So if you missed it, or you have just been waiting to relive it, here comes "Live in Dublin," a DVD and 2-CD document of the tour from its finale in Ireland last fall. Now I could gripe that these live albums and DVDs never quite capture just what it is truly like to be at the actual show, there are a handful of songs the band played throughout the tour that are inexplicably absent here (the phenomenal take on "Rag Mama Rag" and the encore staple hard-driving swing-meets-ragtime version of Bruce's "You Can Look But You Can't Touch" are obvious, glairing omissions, and "John Henry" is absent here despite being played every show), or say things like the DVD relies too heavily on close-ups rather than presenting the concert as the spacious, wide-open and lose jam session it was, or there are too many quick camera cuts, but why bother?! I only mention it because no doubt someone will. And I mention it so I can simply dismiss it. No, it is not like being there, but one would be hard pressed to find a better next-best to the real thing than these releases. And kudos to Columbia for releasing the concert on both the CD and DVD. I am always buying concert DVDs and wishing I could burn them just to have the audio. I hope this is a beginning of trend: Release a live DVD, make sure there is an accompanying live album.
Highlights, IMO, include the rousing opener "Atlantic City," the always passionate "O Mary Don't You Weep," "If I Should Fall Behind" is transformed into bar-closing waltz and becomes an emotional promise of love in its husband and wife duet, "Highway Patrolman" finally gets an actual melody behind it, making its lyrics all the more beautifully heartbreaking, "How Can a Poor Man Stand Such Times and Live?" may be the best thing to come out of this tour, as it is one of Bruce's best songs, "Mrs. McGrath" predictably resonates well in Dublin, and "Open All Night" has been the show stopper of the tour. Here it is still a blast - ragtime, swing, jazz and blues, and Bruce's rapid-fire vocals all crash into one another and result in this exhilarating amalgam - but this is not the tightest or best take on this song I have heard. It's a minor quibble, but a shame since, personally, this was the song I was most excited to have. But with the DVD, being able to view the performance of the song, rather than just listen to it, the experience is made better. Ditto the whole show. Bruce's - and the band's - energy is such a pleasure to behold you won't be able to resist the urge to get out of your seat. "Long Time Comin'," a terrifically well-written, country-tinged track from "Devils and Dust," feels even more at home here and "Blinded by the Light" is reworked into something so curious, you will listen to it over and over again. "This Little Light of Mine," "American Land" and "Love of the Common People" all transform Bruce into that rock and roll preacher fans know and love and point to as rhe reason why he is perhaps the best live performer on the planet. Each of these tunes, as performed, are so joyous they are almost religious in their musical-redemptive energy.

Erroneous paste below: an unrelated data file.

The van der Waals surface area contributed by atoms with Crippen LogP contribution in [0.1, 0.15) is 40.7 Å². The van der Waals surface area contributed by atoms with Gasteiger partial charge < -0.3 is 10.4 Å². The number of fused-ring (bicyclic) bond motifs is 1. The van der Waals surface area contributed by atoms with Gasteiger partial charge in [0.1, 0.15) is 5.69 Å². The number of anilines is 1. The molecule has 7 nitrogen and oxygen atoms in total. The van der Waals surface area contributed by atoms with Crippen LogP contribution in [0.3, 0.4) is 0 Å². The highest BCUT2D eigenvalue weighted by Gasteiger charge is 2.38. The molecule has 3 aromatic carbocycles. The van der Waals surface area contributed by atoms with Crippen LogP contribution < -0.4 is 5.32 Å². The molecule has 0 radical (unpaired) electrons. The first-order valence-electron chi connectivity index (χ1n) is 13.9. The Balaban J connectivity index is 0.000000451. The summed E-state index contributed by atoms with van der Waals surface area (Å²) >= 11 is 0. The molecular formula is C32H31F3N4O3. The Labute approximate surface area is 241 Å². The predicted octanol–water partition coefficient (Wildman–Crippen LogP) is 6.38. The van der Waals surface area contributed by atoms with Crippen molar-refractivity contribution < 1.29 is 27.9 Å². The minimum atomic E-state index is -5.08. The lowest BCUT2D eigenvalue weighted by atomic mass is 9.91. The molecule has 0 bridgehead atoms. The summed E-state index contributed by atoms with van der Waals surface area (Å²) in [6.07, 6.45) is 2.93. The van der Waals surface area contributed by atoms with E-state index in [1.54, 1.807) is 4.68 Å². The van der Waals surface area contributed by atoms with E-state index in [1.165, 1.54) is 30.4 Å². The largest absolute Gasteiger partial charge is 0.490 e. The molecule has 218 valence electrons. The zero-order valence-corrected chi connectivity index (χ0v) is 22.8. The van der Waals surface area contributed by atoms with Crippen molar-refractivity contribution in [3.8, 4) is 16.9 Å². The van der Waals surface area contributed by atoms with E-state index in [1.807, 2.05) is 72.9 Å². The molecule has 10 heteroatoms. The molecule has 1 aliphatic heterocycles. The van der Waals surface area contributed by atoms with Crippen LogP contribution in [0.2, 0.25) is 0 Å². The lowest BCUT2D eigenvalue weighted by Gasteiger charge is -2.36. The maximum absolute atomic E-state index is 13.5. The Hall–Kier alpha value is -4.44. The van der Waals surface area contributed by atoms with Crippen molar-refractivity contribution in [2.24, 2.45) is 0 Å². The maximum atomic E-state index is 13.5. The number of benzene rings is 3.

Anyone who has been listening to their non-Bruce-fan friends scoff since this admittedly curious departure for Springsteen was announced just over a year ago and have yet to give it a chance may want to throw this release at them and tell them to be ready to eat their words. It's hard to imagine anyone who would take this in and not be able to appreciate the vibrant artistry and talent on display here, regardless of their feeling towards Bruce or this type of music.
Sometimes true greatness is simply undeniable.